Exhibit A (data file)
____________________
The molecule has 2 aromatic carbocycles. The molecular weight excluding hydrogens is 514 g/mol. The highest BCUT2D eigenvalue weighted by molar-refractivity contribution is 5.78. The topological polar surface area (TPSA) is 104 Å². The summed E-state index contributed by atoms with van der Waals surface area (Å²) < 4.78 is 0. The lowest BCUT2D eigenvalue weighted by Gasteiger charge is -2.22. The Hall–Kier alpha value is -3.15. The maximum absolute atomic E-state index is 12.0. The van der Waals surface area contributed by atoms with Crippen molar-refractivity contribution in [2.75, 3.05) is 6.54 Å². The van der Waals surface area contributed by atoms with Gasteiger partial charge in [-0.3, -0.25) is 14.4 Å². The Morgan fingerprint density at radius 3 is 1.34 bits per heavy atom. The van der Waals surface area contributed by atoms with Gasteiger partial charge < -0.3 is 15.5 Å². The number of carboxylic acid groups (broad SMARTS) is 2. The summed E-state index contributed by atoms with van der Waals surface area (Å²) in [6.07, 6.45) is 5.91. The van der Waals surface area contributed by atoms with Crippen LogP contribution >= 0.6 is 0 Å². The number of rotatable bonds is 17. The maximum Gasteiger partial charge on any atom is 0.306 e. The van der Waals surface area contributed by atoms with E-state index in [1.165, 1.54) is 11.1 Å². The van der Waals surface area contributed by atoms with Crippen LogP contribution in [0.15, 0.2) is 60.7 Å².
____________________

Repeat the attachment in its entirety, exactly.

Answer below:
The molecule has 2 aromatic carbocycles. The molecular weight excluding hydrogens is 514 g/mol. The highest BCUT2D eigenvalue weighted by molar-refractivity contribution is 5.78. The topological polar surface area (TPSA) is 104 Å². The summed E-state index contributed by atoms with van der Waals surface area (Å²) < 4.78 is 0. The lowest BCUT2D eigenvalue weighted by Gasteiger charge is -2.22. The Hall–Kier alpha value is -3.15. The maximum absolute atomic E-state index is 12.0. The van der Waals surface area contributed by atoms with Crippen molar-refractivity contribution in [2.75, 3.05) is 6.54 Å². The van der Waals surface area contributed by atoms with Gasteiger partial charge in [-0.3, -0.25) is 14.4 Å². The Morgan fingerprint density at radius 3 is 1.34 bits per heavy atom. The van der Waals surface area contributed by atoms with Gasteiger partial charge < -0.3 is 15.5 Å². The number of carboxylic acid groups (broad SMARTS) is 2. The summed E-state index contributed by atoms with van der Waals surface area (Å²) in [6.07, 6.45) is 5.91. The van der Waals surface area contributed by atoms with Crippen LogP contribution >= 0.6 is 0 Å². The number of rotatable bonds is 17. The maximum Gasteiger partial charge on any atom is 0.306 e. The van der Waals surface area contributed by atoms with E-state index in [1.165, 1.54) is 11.1 Å². The van der Waals surface area contributed by atoms with Crippen LogP contribution in [0.15, 0.2) is 60.7 Å².